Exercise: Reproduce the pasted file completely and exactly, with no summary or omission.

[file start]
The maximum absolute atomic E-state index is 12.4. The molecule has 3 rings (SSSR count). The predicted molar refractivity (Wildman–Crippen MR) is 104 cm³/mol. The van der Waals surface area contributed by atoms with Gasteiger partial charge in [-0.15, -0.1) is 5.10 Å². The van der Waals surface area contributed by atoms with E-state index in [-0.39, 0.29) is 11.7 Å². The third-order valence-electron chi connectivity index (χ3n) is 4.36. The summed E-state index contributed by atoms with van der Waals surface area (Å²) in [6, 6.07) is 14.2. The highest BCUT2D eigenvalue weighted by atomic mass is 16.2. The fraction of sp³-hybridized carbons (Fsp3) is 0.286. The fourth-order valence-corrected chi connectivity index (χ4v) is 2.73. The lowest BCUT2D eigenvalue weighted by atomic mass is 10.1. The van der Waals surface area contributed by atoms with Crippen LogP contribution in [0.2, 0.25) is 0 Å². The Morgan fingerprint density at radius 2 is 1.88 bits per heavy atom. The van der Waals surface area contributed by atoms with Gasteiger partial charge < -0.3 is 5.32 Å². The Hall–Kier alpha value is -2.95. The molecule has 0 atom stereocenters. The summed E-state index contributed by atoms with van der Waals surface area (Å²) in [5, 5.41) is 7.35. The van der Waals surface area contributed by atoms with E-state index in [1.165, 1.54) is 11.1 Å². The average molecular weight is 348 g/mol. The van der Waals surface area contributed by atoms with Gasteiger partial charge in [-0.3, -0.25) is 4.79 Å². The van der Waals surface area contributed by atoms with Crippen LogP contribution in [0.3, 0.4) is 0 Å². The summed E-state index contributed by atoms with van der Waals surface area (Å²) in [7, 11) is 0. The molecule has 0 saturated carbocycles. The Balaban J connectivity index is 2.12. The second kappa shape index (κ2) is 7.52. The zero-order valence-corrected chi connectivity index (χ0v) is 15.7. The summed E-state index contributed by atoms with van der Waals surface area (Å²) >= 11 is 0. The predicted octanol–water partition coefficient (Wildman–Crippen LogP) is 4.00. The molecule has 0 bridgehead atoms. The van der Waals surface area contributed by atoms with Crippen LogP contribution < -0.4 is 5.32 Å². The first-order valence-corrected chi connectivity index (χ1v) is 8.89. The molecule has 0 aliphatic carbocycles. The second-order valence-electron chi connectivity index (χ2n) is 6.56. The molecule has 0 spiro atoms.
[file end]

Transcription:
The maximum absolute atomic E-state index is 12.4. The molecule has 3 rings (SSSR count). The predicted molar refractivity (Wildman–Crippen MR) is 104 cm³/mol. The van der Waals surface area contributed by atoms with Gasteiger partial charge in [-0.15, -0.1) is 5.10 Å². The van der Waals surface area contributed by atoms with E-state index in [-0.39, 0.29) is 11.7 Å². The third-order valence-electron chi connectivity index (χ3n) is 4.36. The summed E-state index contributed by atoms with van der Waals surface area (Å²) in [6, 6.07) is 14.2. The highest BCUT2D eigenvalue weighted by atomic mass is 16.2. The fraction of sp³-hybridized carbons (Fsp3) is 0.286. The fourth-order valence-corrected chi connectivity index (χ4v) is 2.73. The lowest BCUT2D eigenvalue weighted by atomic mass is 10.1. The van der Waals surface area contributed by atoms with Crippen LogP contribution in [0.2, 0.25) is 0 Å². The Morgan fingerprint density at radius 2 is 1.88 bits per heavy atom. The van der Waals surface area contributed by atoms with Gasteiger partial charge < -0.3 is 5.32 Å². The Hall–Kier alpha value is -2.95. The molecule has 0 atom stereocenters. The summed E-state index contributed by atoms with van der Waals surface area (Å²) in [5, 5.41) is 7.35. The van der Waals surface area contributed by atoms with E-state index in [1.165, 1.54) is 11.1 Å². The average molecular weight is 348 g/mol. The van der Waals surface area contributed by atoms with Gasteiger partial charge in [-0.3, -0.25) is 4.79 Å². The van der Waals surface area contributed by atoms with Crippen LogP contribution in [0.3, 0.4) is 0 Å². The summed E-state index contributed by atoms with van der Waals surface area (Å²) in [7, 11) is 0. The molecule has 0 saturated carbocycles. The Balaban J connectivity index is 2.12. The second kappa shape index (κ2) is 7.52. The zero-order valence-corrected chi connectivity index (χ0v) is 15.7. The summed E-state index contributed by atoms with van der Waals surface area (Å²) >= 11 is 0. The predicted octanol–water partition coefficient (Wildman–Crippen LogP) is 4.00. The molecule has 0 bridgehead atoms. The van der Waals surface area contributed by atoms with Crippen LogP contribution < -0.4 is 5.32 Å². The first-order valence-corrected chi connectivity index (χ1v) is 8.89. The molecule has 0 aliphatic carbocycles. The second-order valence-electron chi connectivity index (χ2n) is 6.56. The molecule has 0 spiro atoms.